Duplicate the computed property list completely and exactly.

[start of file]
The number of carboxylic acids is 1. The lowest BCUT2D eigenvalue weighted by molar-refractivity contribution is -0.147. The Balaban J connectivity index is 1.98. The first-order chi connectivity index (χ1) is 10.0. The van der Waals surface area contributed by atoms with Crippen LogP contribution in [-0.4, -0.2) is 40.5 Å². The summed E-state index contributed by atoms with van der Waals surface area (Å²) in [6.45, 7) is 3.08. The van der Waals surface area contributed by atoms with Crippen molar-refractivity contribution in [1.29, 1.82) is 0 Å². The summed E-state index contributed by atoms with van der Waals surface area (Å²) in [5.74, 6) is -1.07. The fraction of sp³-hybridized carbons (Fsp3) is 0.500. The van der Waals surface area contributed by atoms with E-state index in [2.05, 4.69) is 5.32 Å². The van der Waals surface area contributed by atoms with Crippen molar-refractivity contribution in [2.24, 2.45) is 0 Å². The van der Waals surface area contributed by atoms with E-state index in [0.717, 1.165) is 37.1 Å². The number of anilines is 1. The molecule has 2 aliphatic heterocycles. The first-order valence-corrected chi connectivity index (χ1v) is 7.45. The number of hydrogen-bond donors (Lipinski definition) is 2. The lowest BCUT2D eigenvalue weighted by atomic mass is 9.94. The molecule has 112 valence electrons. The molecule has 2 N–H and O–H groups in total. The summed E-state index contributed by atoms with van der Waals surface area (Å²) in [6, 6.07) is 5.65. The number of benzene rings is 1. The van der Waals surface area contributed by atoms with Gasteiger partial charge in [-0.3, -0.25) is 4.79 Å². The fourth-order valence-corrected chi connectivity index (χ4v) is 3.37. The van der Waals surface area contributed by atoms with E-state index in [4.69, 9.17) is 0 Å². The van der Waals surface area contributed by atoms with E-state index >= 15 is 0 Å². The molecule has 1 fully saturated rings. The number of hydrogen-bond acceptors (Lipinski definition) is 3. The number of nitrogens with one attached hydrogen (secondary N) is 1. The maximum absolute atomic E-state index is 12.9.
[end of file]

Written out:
The number of carboxylic acids is 1. The lowest BCUT2D eigenvalue weighted by molar-refractivity contribution is -0.147. The Balaban J connectivity index is 1.98. The first-order chi connectivity index (χ1) is 10.0. The van der Waals surface area contributed by atoms with Crippen LogP contribution in [-0.4, -0.2) is 40.5 Å². The summed E-state index contributed by atoms with van der Waals surface area (Å²) in [6.45, 7) is 3.08. The van der Waals surface area contributed by atoms with Crippen molar-refractivity contribution in [1.29, 1.82) is 0 Å². The summed E-state index contributed by atoms with van der Waals surface area (Å²) in [5.74, 6) is -1.07. The fraction of sp³-hybridized carbons (Fsp3) is 0.500. The van der Waals surface area contributed by atoms with E-state index in [2.05, 4.69) is 5.32 Å². The van der Waals surface area contributed by atoms with Crippen molar-refractivity contribution in [2.24, 2.45) is 0 Å². The van der Waals surface area contributed by atoms with E-state index in [0.717, 1.165) is 37.1 Å². The number of anilines is 1. The molecule has 2 aliphatic heterocycles. The first-order valence-corrected chi connectivity index (χ1v) is 7.45. The number of hydrogen-bond donors (Lipinski definition) is 2. The lowest BCUT2D eigenvalue weighted by atomic mass is 9.94. The molecule has 112 valence electrons. The molecule has 2 N–H and O–H groups in total. The summed E-state index contributed by atoms with van der Waals surface area (Å²) in [6, 6.07) is 5.65. The number of benzene rings is 1. The van der Waals surface area contributed by atoms with Gasteiger partial charge in [-0.3, -0.25) is 4.79 Å². The fourth-order valence-corrected chi connectivity index (χ4v) is 3.37. The van der Waals surface area contributed by atoms with E-state index in [4.69, 9.17) is 0 Å². The van der Waals surface area contributed by atoms with E-state index >= 15 is 0 Å². The molecule has 1 fully saturated rings. The number of hydrogen-bond acceptors (Lipinski definition) is 3. The number of nitrogens with one attached hydrogen (secondary N) is 1. The maximum absolute atomic E-state index is 12.9.